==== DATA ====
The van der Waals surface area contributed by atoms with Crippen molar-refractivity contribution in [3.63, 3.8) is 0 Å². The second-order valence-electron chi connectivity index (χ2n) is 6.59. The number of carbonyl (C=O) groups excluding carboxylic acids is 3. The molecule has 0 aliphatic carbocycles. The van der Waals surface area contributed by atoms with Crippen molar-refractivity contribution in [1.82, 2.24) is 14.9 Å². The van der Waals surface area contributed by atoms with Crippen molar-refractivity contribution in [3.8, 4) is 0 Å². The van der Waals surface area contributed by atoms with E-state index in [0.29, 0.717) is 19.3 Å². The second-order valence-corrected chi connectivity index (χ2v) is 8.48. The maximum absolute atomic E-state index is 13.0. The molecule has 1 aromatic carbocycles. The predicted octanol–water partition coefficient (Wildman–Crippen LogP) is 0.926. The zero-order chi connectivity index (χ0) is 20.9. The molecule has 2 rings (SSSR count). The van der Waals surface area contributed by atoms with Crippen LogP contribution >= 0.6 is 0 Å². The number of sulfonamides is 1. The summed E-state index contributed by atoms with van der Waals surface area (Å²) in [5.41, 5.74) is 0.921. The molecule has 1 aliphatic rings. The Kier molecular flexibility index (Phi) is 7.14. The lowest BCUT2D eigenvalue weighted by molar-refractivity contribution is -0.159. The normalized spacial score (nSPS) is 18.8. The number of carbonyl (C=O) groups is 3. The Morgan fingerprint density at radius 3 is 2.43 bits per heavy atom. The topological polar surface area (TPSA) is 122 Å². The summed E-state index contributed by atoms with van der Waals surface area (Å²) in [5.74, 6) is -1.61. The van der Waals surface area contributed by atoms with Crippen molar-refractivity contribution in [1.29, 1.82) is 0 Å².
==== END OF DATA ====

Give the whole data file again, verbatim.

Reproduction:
The van der Waals surface area contributed by atoms with Crippen molar-refractivity contribution in [3.63, 3.8) is 0 Å². The second-order valence-electron chi connectivity index (χ2n) is 6.59. The number of carbonyl (C=O) groups excluding carboxylic acids is 3. The molecule has 0 aliphatic carbocycles. The van der Waals surface area contributed by atoms with Crippen molar-refractivity contribution in [1.82, 2.24) is 14.9 Å². The van der Waals surface area contributed by atoms with Crippen molar-refractivity contribution in [3.8, 4) is 0 Å². The van der Waals surface area contributed by atoms with E-state index in [0.29, 0.717) is 19.3 Å². The second-order valence-corrected chi connectivity index (χ2v) is 8.48. The maximum absolute atomic E-state index is 13.0. The molecule has 1 aromatic carbocycles. The predicted octanol–water partition coefficient (Wildman–Crippen LogP) is 0.926. The zero-order chi connectivity index (χ0) is 20.9. The molecule has 2 rings (SSSR count). The van der Waals surface area contributed by atoms with Crippen LogP contribution >= 0.6 is 0 Å². The number of sulfonamides is 1. The summed E-state index contributed by atoms with van der Waals surface area (Å²) in [5.41, 5.74) is 0.921. The molecule has 1 aliphatic rings. The Kier molecular flexibility index (Phi) is 7.14. The lowest BCUT2D eigenvalue weighted by molar-refractivity contribution is -0.159. The normalized spacial score (nSPS) is 18.8. The number of carbonyl (C=O) groups is 3. The Morgan fingerprint density at radius 3 is 2.43 bits per heavy atom. The topological polar surface area (TPSA) is 122 Å². The summed E-state index contributed by atoms with van der Waals surface area (Å²) in [5.74, 6) is -1.61. The van der Waals surface area contributed by atoms with Crippen molar-refractivity contribution in [1.29, 1.82) is 0 Å².